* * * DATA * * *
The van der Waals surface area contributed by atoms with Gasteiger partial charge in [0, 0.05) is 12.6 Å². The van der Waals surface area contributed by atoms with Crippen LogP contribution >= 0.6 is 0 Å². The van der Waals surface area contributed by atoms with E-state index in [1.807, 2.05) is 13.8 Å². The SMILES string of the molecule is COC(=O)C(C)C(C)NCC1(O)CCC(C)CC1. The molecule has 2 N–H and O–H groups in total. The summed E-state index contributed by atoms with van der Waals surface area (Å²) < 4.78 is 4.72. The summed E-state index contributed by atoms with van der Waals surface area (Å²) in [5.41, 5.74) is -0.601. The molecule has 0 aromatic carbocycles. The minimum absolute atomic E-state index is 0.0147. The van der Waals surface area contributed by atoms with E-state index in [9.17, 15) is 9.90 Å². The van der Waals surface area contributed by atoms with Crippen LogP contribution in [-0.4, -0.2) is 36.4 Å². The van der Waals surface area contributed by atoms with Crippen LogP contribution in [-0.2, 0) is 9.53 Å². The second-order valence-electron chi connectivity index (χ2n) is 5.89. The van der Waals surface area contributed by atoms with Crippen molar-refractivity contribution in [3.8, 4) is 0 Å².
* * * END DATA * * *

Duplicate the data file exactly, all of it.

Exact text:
The van der Waals surface area contributed by atoms with Gasteiger partial charge in [0, 0.05) is 12.6 Å². The van der Waals surface area contributed by atoms with Crippen LogP contribution >= 0.6 is 0 Å². The van der Waals surface area contributed by atoms with E-state index in [1.807, 2.05) is 13.8 Å². The SMILES string of the molecule is COC(=O)C(C)C(C)NCC1(O)CCC(C)CC1. The molecule has 2 N–H and O–H groups in total. The summed E-state index contributed by atoms with van der Waals surface area (Å²) < 4.78 is 4.72. The summed E-state index contributed by atoms with van der Waals surface area (Å²) in [5.41, 5.74) is -0.601. The molecule has 0 aromatic carbocycles. The minimum absolute atomic E-state index is 0.0147. The van der Waals surface area contributed by atoms with E-state index in [9.17, 15) is 9.90 Å². The van der Waals surface area contributed by atoms with Crippen LogP contribution in [-0.4, -0.2) is 36.4 Å². The van der Waals surface area contributed by atoms with Crippen LogP contribution in [-0.2, 0) is 9.53 Å². The second-order valence-electron chi connectivity index (χ2n) is 5.89. The van der Waals surface area contributed by atoms with Crippen molar-refractivity contribution in [3.8, 4) is 0 Å².